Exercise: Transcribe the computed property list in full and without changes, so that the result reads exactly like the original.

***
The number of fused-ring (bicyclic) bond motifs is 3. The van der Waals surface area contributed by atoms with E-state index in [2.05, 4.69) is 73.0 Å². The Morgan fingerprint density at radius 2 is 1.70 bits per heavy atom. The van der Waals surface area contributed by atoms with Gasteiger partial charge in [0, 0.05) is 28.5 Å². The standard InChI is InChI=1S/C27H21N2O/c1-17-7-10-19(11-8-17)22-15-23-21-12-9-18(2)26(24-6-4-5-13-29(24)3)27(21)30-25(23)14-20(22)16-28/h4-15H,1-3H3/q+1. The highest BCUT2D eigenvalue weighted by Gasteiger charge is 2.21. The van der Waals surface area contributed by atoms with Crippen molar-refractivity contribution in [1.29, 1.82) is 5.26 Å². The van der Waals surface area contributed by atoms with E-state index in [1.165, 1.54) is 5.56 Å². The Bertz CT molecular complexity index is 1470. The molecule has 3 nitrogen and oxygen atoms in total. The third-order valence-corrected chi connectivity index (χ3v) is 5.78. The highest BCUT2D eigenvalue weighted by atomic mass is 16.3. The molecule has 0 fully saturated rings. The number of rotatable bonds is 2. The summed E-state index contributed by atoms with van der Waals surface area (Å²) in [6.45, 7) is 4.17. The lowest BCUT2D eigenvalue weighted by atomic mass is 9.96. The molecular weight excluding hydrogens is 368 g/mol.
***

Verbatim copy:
The number of fused-ring (bicyclic) bond motifs is 3. The van der Waals surface area contributed by atoms with E-state index in [2.05, 4.69) is 73.0 Å². The Morgan fingerprint density at radius 2 is 1.70 bits per heavy atom. The van der Waals surface area contributed by atoms with Gasteiger partial charge in [0, 0.05) is 28.5 Å². The standard InChI is InChI=1S/C27H21N2O/c1-17-7-10-19(11-8-17)22-15-23-21-12-9-18(2)26(24-6-4-5-13-29(24)3)27(21)30-25(23)14-20(22)16-28/h4-15H,1-3H3/q+1. The highest BCUT2D eigenvalue weighted by Gasteiger charge is 2.21. The van der Waals surface area contributed by atoms with Crippen molar-refractivity contribution in [1.29, 1.82) is 5.26 Å². The van der Waals surface area contributed by atoms with E-state index in [1.165, 1.54) is 5.56 Å². The Bertz CT molecular complexity index is 1470. The molecule has 3 nitrogen and oxygen atoms in total. The third-order valence-corrected chi connectivity index (χ3v) is 5.78. The highest BCUT2D eigenvalue weighted by atomic mass is 16.3. The molecule has 0 fully saturated rings. The number of rotatable bonds is 2. The summed E-state index contributed by atoms with van der Waals surface area (Å²) in [6.45, 7) is 4.17. The lowest BCUT2D eigenvalue weighted by atomic mass is 9.96. The molecular weight excluding hydrogens is 368 g/mol.